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4.5 Manipulating Packet Data - Security

If you're trying to keep your LAN secure, sometimes it helps to think like a cracker. This article shows you how to scout out a LAN, and how malicious hackers get around security. It is excerpted from chapter four of Security Power Tools, written by Bryan Burns et. al. (O'Reilly, 2007; ISBN: 0596009631). Copyright © 2007 O'Reilly Media, Inc. All rights reserved. Used with permission from the publisher. Available from booksellers or direct from O'Reilly Media.

TABLE OF CONTENTS:
  1. LAN Reconnaissance
  2. 4.1 Mapping the LAN
  3. 4.2 Using ettercap and arpspoof on a Switched Network
  4. 4.3 Dealing with Static ARP Tables
  5. 4.4 Getting Information from the LAN
  6. 4.5 Manipulating Packet Data
By: O'Reilly Media
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November 13, 2008

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Sniffing packets is interesting in its own right, but being able to actually change the data inside a packet and send it on its way without the originator’s knowledge is really cool. One of the neatest things ettercap can do is modify data inside a packet on the fly. Since ettercap was designed from the start to act as a man-in-the-middle, it is in a prime location to alter packets passing between two hosts and launch attacks by inspecting and injecting data. So you can do something juvenile such as denying service to a host by sending reset packets into a session or inserting dirty words into someone’s AIM chat. You can launch far more devious and dangerous attacks such as spoof DNS replies and send victims to hosts of your choice. Or inject HTML or JavaScript into web pages and make fun things happen to a client browser.

ettercap allows you to create a series of filters to find the bytes you want to alter, and then provides a way to easily replace information with whatever you want. Other on-the-fly packet manipulation programs—for example, airpwn—allow the same kind of manipulation. See Chapter 8 for more information on airpwn.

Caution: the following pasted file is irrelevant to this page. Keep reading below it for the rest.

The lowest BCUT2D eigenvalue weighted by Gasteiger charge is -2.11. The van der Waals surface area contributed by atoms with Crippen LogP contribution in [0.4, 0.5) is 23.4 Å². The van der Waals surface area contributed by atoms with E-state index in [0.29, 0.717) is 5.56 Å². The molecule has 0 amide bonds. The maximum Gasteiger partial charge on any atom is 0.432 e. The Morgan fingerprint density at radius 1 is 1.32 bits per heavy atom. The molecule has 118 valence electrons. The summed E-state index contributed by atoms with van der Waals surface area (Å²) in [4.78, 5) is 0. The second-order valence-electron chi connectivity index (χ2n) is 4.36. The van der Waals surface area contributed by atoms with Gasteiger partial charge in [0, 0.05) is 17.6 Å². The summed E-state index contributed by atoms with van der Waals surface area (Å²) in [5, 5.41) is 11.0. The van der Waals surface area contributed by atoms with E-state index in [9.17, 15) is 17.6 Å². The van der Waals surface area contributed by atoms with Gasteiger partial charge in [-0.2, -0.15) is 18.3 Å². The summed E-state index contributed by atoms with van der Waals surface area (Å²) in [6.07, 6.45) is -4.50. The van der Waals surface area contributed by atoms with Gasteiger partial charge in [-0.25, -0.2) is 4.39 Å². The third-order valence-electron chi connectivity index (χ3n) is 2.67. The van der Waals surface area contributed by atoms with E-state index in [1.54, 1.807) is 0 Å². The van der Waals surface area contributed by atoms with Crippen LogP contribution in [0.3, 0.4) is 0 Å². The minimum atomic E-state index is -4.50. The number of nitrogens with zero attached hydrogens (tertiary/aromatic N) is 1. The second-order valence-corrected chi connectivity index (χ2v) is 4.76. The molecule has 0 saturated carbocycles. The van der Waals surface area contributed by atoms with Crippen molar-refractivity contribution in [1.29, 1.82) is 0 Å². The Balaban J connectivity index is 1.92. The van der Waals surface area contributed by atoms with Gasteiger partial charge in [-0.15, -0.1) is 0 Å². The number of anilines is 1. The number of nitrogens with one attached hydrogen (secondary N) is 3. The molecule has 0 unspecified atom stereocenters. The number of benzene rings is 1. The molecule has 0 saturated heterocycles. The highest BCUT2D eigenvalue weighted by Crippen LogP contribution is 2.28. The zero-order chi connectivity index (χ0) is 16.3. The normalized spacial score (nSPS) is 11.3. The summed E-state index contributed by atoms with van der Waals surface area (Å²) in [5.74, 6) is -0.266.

Creating an ettercap filter is pretty straightforward. You decide what data you want to replace and with what. A fun and common scenario is to replace web images with some image of your choosing. In this example, I’m going to replace any image with my own image called OWNED.gif, which is shown in Figure 4-5.


Figure 4-5.  This should let the user know that something is different

First of all, let’s make a filter. Fire up your favorite text editor and create a newfile called owned.filter:

  # owned.filter

  if (ip.proto == TCP && tcp.src == 80){
     replace("img src=", "img src="http://skeena/OWNED.gif \ " ");
   msg("image replaced\n");
  }

Then you need to compile the filter using ettercap’s filter compiler called, conveniently enough, etterfilter:

  skeena:~> etterfilter owned.filter -o owned.ef

After running etterfilter, you should see the following output:

  etterfilter NG-0.7.3 copyright 2001-2004 ALoR & NaGA
   12 protocol tables loaded:
          DECODED DATA udp tcp gre icmp ip arp wifi fddi tr eth

   11 constants loaded:
          VRRP OSPF GRE UDP TCP ICMP6 ICMP PPTP PPPoE IP ARP

   Parsing source file 'owned.filter'  done.
   Unfolding the meta-tree  done.
   Converting labels to real offsets  done.
   Writing output to 'owned.ef'  done.
   -> Script encoded into 7 instructions.

OK, so now let’s fire up ettercap and use it to run the filter:

  skeena:~> ettercap –Tq –I eth0 –F owned.ef –M ARP /10.157.6.3/ //

See Figure 4-6 for an example. 

Now, every time a packet traverses your sniffing machine, the frame containingimg src=information will be rewritten and the stringimage replacedwill appear as output on the console. Now, this is pretty imperfect, since it requires that whoever


Figure 4-6.  Now that should get someone's attention!

wrote the web page you’re trying to muck with always writes <img src=someimage>or the like, which is of course not always the case. Many people write
<img align="top" height="128" src="foo">and so forth. Since protocols such as HTML allowyou to put many different elements in different order, your filter won’t work on 100 percent of the web pages out there. But at least you have a good idea as to what’s required to write a filter.

As a last footnote to end this chapter, there’s an excellent tutorial about filter writing at http://www.irongeek.com/i.php?page=security/ettercapfilter



 
 
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